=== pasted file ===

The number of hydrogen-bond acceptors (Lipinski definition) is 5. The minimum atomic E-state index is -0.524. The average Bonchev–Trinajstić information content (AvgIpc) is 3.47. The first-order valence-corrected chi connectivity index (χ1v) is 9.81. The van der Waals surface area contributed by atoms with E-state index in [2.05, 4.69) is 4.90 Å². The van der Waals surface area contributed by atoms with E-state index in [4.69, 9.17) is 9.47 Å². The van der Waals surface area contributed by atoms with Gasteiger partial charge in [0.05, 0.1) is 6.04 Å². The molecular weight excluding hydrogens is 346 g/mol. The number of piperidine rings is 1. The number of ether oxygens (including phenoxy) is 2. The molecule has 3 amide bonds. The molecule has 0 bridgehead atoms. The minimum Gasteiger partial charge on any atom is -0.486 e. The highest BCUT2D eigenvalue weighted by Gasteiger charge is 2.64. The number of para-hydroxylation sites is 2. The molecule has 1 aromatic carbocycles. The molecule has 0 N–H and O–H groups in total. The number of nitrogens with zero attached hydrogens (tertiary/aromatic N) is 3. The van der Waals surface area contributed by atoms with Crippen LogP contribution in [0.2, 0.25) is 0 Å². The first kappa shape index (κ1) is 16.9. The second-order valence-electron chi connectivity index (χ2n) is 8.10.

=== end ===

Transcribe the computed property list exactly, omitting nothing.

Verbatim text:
The number of hydrogen-bond acceptors (Lipinski definition) is 5. The minimum atomic E-state index is -0.524. The average Bonchev–Trinajstić information content (AvgIpc) is 3.47. The first-order valence-corrected chi connectivity index (χ1v) is 9.81. The van der Waals surface area contributed by atoms with E-state index in [2.05, 4.69) is 4.90 Å². The van der Waals surface area contributed by atoms with E-state index in [4.69, 9.17) is 9.47 Å². The van der Waals surface area contributed by atoms with Gasteiger partial charge in [0.05, 0.1) is 6.04 Å². The molecular weight excluding hydrogens is 346 g/mol. The number of piperidine rings is 1. The number of ether oxygens (including phenoxy) is 2. The molecule has 3 amide bonds. The molecule has 0 bridgehead atoms. The minimum Gasteiger partial charge on any atom is -0.486 e. The highest BCUT2D eigenvalue weighted by Gasteiger charge is 2.64. The number of para-hydroxylation sites is 2. The molecule has 1 aromatic carbocycles. The molecule has 0 N–H and O–H groups in total. The number of nitrogens with zero attached hydrogens (tertiary/aromatic N) is 3. The van der Waals surface area contributed by atoms with Crippen LogP contribution in [0.2, 0.25) is 0 Å². The first kappa shape index (κ1) is 16.9. The second-order valence-electron chi connectivity index (χ2n) is 8.10.